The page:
Man in the Middle4:13 with Greg Stromire
When you talk to your friend on the phone or meet up with a coworker, you can recognize their voice or face. But computers aren’t that smart. Someone else could pretend to be Gmail, for example, and trick you (and your computer) into thinking you’re just logging into your email. They could even claim to be you to your contacts.
- Man in the Middle -- An attack where the attacker secretly relays and possibly alters the communication between two parties who believe they are directly communicating with each other.
- HTTPS -- The secure version of HTTP, or HyperText Transfer Protocol. Allows traffic to be encrypted and authenticated, protecting privacy and can help prevent man in the middle attacks.
- VPN -- Virtual Private Network, a way to redirect your internet traffic through an encrypted service for privacy and security. You can create your own though it may be simpler to a pay for commercial option.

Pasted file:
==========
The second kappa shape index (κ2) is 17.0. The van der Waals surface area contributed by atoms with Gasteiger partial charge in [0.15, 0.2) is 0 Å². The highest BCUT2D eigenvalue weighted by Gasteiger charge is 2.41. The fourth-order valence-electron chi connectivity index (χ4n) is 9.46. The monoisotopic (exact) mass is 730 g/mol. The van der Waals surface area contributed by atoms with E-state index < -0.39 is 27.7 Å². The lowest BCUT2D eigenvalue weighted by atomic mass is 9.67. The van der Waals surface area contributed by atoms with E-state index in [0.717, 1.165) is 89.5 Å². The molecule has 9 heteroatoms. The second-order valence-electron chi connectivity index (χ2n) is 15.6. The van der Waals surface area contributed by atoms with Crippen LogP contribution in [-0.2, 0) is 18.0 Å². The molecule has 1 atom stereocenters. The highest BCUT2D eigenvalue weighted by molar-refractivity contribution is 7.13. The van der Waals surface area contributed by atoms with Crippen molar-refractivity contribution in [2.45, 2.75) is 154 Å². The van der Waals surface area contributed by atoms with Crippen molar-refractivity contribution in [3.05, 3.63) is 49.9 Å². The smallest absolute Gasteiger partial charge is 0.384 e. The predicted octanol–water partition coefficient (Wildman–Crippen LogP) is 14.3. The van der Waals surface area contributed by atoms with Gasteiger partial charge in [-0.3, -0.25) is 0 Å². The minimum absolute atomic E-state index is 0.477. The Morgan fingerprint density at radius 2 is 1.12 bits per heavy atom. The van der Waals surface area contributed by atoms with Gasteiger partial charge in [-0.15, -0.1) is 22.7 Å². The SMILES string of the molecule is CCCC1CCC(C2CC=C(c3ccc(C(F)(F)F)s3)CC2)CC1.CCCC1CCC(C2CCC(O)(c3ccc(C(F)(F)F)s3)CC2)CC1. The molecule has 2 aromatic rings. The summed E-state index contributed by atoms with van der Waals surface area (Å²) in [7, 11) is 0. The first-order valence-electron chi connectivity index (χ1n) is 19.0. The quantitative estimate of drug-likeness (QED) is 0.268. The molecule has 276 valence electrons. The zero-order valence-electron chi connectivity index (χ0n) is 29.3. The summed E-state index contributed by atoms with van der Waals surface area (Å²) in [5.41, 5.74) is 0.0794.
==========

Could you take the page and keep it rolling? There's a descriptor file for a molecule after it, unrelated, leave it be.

When you talk to your friend on the phone or 0:00 meet up with a coworker, you can recognize their voice or face. 0:02 But computers aren't that smart. 0:06 To them, it's just ones and zeros coming and going. 0:08 And this lack of distinction can be exploited. 0:10 Someone else can pretend to be Gmail, for example, and trick you and 0:14 your computer into thinking you're just logging into your email. 0:17 They can even claim to be you to your contacts. 0:21 This video explores the general concept of this interception and 0:24 impersonation, called man-in-the-middle, and ways to prevent it. 0:28 Let's return to our illustration of common Internet traffic inside the coffee shop. 0:32 You're on your laptop, 0:37 connected to the open WiFi network with other people in the coffee shop as well. 0:38 One of those people could be malicious and take control of the coffee shop router. 0:43 [SOUND] Maybe the device is shipped with a default admin password that was never 0:47 changed. 0:52 It happens more often than you might think. 0:52 I'm simplifying a bit here, but this malicious user can send a message to 0:55 the router to say that their computer's IP address is actually the address for 0:59 a given website, http://LocalBank.com, for example. 1:03 Now all requests for http://LocalBank.com from that coffee shop will 1:08 go to that computer instead, including passwords or other secret information. 1:13 Sometimes this can be very difficult to detect. 1:18 That malicious user can pass on the traffic to the intended destination, 1:21 as well as pass back a response without anyone noticing a difference, 1:25 essentially just passively observing. 1:30 This is dangerous enough, as now they have your login credentials and 1:33 can access your account any time. 1:36 But let's you try to set up two factor auth for your account. 1:38 Your bank verifies it's you with some security questions that the attacker now 1:42 knows, and then you give them your phone number for them to text the code. 1:46 The malicious user can substitute their own phone number, 1:50 receive the texted code and enter it themselves, and then text you the code. 1:54 When you attempt to enter the code, 1:58 they already have the bank's response ready for you. 2:00 This is no longer just passive eavesdropping, now it's active deception. 2:03 The man-in-the-middle attack can take many different forms. 2:09 The key point here relates back to one of our first videos, 2:12 it's all about authenticity. 2:16 You want to be certain that the person you are talking to or 2:18 the website you are visiting is who they say they are. 2:21 How the Internet enforces this concept is usually through HTTPS. 2:24 HTTPS is a secure version of HTTP, or Hypertext Transfer Protocol. 2:29 These two protocols make up a large portion of how our Internet traffic works. 2:35 You can often see a green lock in your browser's address bar for 2:40 sites that support HTTPS, like Google or Facebook. 2:43 You should consider HTTPS a must for any activity that involves sensitive 2:47 information, like purchases or bank logins. 2:51 For this last example, if your bank's website is usually https://LocalBank.com, 2:55 but for some reason you could only get to http://LocalBank.com at the coffee shop, 3:01 then that could be a hint of a man-in-the-middle attack. 3:06 Certain browser plugins and tools like HTTPS Everywhere 3:09 can force your browser to serve the more secure versions of sites when available. 3:13 Another problem with that previous scenario is that you were stuck 3:17 with an open WiFi network. 3:20 The best solution would be to convince the coffee shop 3:22 to add a strong password to their network. 3:25 But even networks with shared pass phrases are not completely secure. 3:28 The next best option would be to use a VPN, or virtual private network. 3:32 These are networks that can be set up anywhere, 3:37 you can even do it yourself at home. 3:39 You would then route all traffic through this network, which you either control or 3:41 have considerably more trust in. 3:45 It then works very similar to HTTPS, where your traffic is encrypted and 3:48 private from eavesdropping. 3:52 VPNs can be a bit of an advanced topic, so we won't cover them 3:55 any more than to recommend them after some additional research. 3:58 Man-in-the-middle attacks are also a bit advanced, but 4:02 prevention is relatively simple, and the important takeaway is to consider it well 4:05 worth the effort to verify the authenticity of your traffic. 4:09
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